R. S. Harper, the second son of Alexander and Grace A. (Spiers) Harper, was born in Benton county, Iowa, in 1856; he remained on the home farm until twenty-one years of age, and taught school five years. He bought some land, rented a farm, later bought more land, on to which he moved and lived until 1904, when he purchased the old homestead where he still resides. He is a man of natural business ability, and has acquired a good education by his own efforts; after attending the common school he spent one year in Tilford Academy, and he has acquired considerable learning through private study, of his own volition. Mr. Harper is a Republican, an elder in the church of Christ, and a member of the blue lodge of the Ancient Free and Accepted Masons. He now owns two hundred acres of land in sections 27, 35 and 34 of Harrison township, where he carries on general farming, and does not raise much stock except horses and cattle for commercial purposes. June 15, 1881, he married Sarah J. Armstrong, who was born in New York city, and came to Indiana as an orphan, and later came to Iowa in care of J. L. Pauley. She is a daughter of Robert and Jane (McCauley) Armstrong, who came to New York city from Ireland. Mr. Harper and his wife have three children, namely: William, attending school in Des Moines; Jessie H., who died in infancy; and Edward Harland, at home.
W. W. Harper, the fourth son, was born in Harrison township March 26, 1861. He remained at home until his twentieth year when he went to Montana and worked on a ranch for several years. He returned home and married Etta Crawford and returning with her resumed his work on the ranch. He finally located in Anaconda, that state, and engaged first in the meat business, and then in the ice business, continuing in the latter line up to the present time. He is a Republican and in 1906 was elected state senator, the first candidate of his party to be elected to that office in his district. He has also served Anaconda as county clerk. He and his wife have had five children, Fern, Bessie, Edward and Harry and Howard, the former of whom is dead. W. W. Harper is a member of the Christian church.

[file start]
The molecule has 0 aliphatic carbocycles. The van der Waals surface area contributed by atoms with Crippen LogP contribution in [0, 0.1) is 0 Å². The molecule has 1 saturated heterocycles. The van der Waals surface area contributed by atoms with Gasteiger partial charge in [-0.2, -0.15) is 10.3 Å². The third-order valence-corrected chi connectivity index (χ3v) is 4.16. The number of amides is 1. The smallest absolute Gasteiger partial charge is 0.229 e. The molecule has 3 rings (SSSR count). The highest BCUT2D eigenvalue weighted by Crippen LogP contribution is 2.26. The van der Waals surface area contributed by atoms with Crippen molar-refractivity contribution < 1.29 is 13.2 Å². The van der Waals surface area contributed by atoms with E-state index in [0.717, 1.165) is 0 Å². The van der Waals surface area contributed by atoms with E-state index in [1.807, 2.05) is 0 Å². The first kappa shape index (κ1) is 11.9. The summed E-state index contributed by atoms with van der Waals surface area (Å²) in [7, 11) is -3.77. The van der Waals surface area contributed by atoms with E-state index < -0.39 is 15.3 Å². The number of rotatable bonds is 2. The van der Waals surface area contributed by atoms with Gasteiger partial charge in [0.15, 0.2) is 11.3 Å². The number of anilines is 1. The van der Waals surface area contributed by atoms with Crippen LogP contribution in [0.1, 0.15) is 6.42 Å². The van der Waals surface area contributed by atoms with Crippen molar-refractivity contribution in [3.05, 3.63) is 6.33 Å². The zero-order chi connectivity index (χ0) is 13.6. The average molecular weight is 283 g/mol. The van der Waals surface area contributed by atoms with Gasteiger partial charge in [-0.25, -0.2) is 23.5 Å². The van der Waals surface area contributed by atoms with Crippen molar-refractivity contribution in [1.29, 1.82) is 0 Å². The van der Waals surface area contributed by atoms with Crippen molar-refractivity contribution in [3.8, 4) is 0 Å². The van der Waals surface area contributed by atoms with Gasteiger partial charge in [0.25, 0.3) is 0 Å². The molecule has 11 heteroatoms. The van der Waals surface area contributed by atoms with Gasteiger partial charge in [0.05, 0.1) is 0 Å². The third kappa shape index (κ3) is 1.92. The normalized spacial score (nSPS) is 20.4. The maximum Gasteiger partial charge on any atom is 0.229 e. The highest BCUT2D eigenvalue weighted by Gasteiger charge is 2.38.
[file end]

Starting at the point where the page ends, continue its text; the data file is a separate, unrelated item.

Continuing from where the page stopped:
J. Edward Harper the fifth son was born January 3, 1865, in Vinton, Iowa, where the family were living during the war. He stayed on the home farm until twenty years of age, taught school a few years, spent one year in Montana, and then returned home and worked one season on a farm. He returned to Montana and spent a year and a half, and then located in Iowa, where he rented a farm two years, after which he returned to the home farm and cared for his father. At the death of his father he settled on the farm where he now lives. He has made many improvements and has it all under cultivation, except fifteen acres of timber. He owns altogether one hundred and thirty-five acres of land in section 26, Harrison township.
In 1894 Mr. Harper married Adda, daughter of J. J. and Susan E. (Snell) Long, and they have three children, all living at home, namely: Anna Grace, Horace James and Ida Long. Mr. Harper is a Republican and the family are attendants of the Church of Christ, of Prairie Creek.
Charles S. Harper remained on the home farm until he reached his majority, and then worked out five years; after his marriage he rented land two years and then moved on his step-father-in-law's farm for six years and then bought the farm formerly owned by his father-in-law and has since resided there. Mr. Harper has proven a successful and able farmer, and is a self-made man. Since purchasing his father-in-law's farm he purchased in 1900 a farm of 100 acres which is a part of the two hundred and seven acres now owned by him. He has gained a position of prominence and trust in the community, where he has the respect and esteem of all.
Mr. Harper has held the office of township trustee, and has been actively interested in local politics. He is a director of the Benton county fair. In political views he is a Republican, and he belongs to the Church of Christ. He is also a member of the Modern Woodmen of America.
Mr. Harper married Lillie F., daughter of James and Jane (Harper) Bunten, of Kentucky, who removed to Indiana and later to Iowa. Mrs. Harper was born in Pennsylvania, where her parents spent a short time before removing to Indiana. When they settled in Iowa, in 1867, they located on the farm now occupied by Mr. Harper. Mr. Harper and his wife have children as follows: Ethel, a stenographer in Vinton; Clara, at home; Emma Frances; Bertha Belle and James Alexander.